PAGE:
Bioelectronic assays enhance our ability to quickly study interactions between cells, viruses, and therapeutics in real time over days, in one plate, without interference by labels or tags. The user-friendly, high-throughput, in vitro system allows the researcher full environmental control. Requiring only basic cell culture techniques, the continuous recording capabilities of the assay enable scientists to capture complex culture dynamics in a single plate in short- or long-term experiments.
These assays open the door to more nuanced antiviral screening. Measuring in real time not only allows scientists to discover ideal doses of potentially effective antiviral treatments, but also enables the identification of toxic or ineffective treatments early in the development process before animal testing begins.
Looking ahead, Dr Basler and his team are optimistic that the new discoveries made possible by this technology will lead to more effective therapies for challenging viruses such as SARS-CoV-2 and make an impact on our future approach to tackling life-threatening diseases.
- Visit: covid19.who.int
- Visit: www.nationalgeographic.com/science/article/ covid-19-will-likely-be-with-us-forever-heres-how-welllive- with-it
- EJ Sneijder et al, A unifying structural and functional model of the coronavirus replication organelle: Tracking down RNA synthesis, PLOS Biology: pp1-2, 2020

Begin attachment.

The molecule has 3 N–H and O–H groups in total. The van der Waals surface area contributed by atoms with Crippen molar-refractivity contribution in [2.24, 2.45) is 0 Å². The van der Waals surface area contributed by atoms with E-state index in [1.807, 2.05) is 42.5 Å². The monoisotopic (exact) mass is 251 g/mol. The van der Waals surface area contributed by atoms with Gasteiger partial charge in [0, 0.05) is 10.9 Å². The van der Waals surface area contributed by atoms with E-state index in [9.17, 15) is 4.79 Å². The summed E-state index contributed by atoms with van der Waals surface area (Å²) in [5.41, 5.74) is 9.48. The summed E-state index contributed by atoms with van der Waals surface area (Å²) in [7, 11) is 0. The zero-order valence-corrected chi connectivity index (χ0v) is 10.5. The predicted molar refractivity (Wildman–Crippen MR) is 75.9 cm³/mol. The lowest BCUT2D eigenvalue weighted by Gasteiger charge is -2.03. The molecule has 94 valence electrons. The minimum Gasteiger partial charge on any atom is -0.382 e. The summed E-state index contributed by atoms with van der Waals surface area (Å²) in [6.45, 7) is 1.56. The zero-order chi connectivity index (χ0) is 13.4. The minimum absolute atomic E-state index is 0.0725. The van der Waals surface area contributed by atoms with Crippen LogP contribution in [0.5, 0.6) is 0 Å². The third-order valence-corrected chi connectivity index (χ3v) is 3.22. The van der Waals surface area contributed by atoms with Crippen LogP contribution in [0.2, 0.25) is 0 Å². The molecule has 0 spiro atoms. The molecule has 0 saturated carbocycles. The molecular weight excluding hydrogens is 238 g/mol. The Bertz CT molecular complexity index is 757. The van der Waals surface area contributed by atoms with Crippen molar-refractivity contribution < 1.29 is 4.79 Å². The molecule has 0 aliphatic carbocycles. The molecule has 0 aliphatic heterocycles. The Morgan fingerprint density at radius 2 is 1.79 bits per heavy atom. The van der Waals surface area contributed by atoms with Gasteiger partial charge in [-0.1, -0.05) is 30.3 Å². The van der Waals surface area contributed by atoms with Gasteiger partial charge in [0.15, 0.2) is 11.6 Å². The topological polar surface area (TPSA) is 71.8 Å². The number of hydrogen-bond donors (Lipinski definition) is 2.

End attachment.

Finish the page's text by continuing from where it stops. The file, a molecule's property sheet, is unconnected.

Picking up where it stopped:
- CG Williams et al, Inhibitors of VPS34 and fatty-acid metabolism suppress SARS-CoV-2 replication, Cell Reports: pp2, 2020
- Visit: www.axionbiosystems.com/resources/news/ bioelectric-assay-identifies-potential-covid-19- therapeutic-targets
Jim Ross, PhD, is the CTO and co-founder of Axion BioSystems as well as the co-founder and scientific advisor of BioCircuit. Dr Ross has over twenty years’ experience in bioelectronic technology development, devoting much of his efforts to commercialising cost-effective cellular interfaces and softwarereconfigurable analysis tools.
Dr Ross received his undergraduate degree in electrical engineering from Louisiana State University, US, in 2000 and his PhD in Neuroengineering from the Georgia Institute of Technology, US, in 2008.
Dr Chris Basler receives compensation as a paid consultant for Axion BioSystems.